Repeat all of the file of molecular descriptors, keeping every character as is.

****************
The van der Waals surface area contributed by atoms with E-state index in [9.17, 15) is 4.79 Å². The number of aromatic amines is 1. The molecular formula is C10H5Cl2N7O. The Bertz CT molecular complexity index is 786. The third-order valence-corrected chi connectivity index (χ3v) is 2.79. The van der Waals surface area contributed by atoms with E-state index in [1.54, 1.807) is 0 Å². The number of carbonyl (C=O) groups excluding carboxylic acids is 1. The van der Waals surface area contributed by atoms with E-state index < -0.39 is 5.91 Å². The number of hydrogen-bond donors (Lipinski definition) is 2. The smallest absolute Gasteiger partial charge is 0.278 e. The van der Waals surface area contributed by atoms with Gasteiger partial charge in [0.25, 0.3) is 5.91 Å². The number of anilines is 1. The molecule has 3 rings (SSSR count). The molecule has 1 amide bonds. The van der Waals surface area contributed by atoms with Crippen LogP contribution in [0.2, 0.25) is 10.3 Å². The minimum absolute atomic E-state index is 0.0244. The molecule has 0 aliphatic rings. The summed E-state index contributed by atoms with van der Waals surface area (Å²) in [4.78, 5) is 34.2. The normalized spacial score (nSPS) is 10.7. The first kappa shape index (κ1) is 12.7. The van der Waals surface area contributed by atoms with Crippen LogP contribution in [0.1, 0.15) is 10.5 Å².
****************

The van der Waals surface area contributed by atoms with E-state index in [9.17, 15) is 4.79 Å². The number of aromatic amines is 1. The molecular formula is C10H5Cl2N7O. The Bertz CT molecular complexity index is 786. The third-order valence-corrected chi connectivity index (χ3v) is 2.79. The van der Waals surface area contributed by atoms with E-state index in [1.54, 1.807) is 0 Å². The number of carbonyl (C=O) groups excluding carboxylic acids is 1. The van der Waals surface area contributed by atoms with E-state index < -0.39 is 5.91 Å². The number of hydrogen-bond donors (Lipinski definition) is 2. The smallest absolute Gasteiger partial charge is 0.278 e. The van der Waals surface area contributed by atoms with Gasteiger partial charge in [0.25, 0.3) is 5.91 Å². The number of anilines is 1. The molecule has 3 rings (SSSR count). The molecule has 1 amide bonds. The van der Waals surface area contributed by atoms with Crippen LogP contribution in [0.2, 0.25) is 10.3 Å². The minimum absolute atomic E-state index is 0.0244. The molecule has 0 aliphatic rings. The summed E-state index contributed by atoms with van der Waals surface area (Å²) in [4.78, 5) is 34.2. The normalized spacial score (nSPS) is 10.7. The first kappa shape index (κ1) is 12.7. The van der Waals surface area contributed by atoms with Crippen LogP contribution in [0.1, 0.15) is 10.5 Å².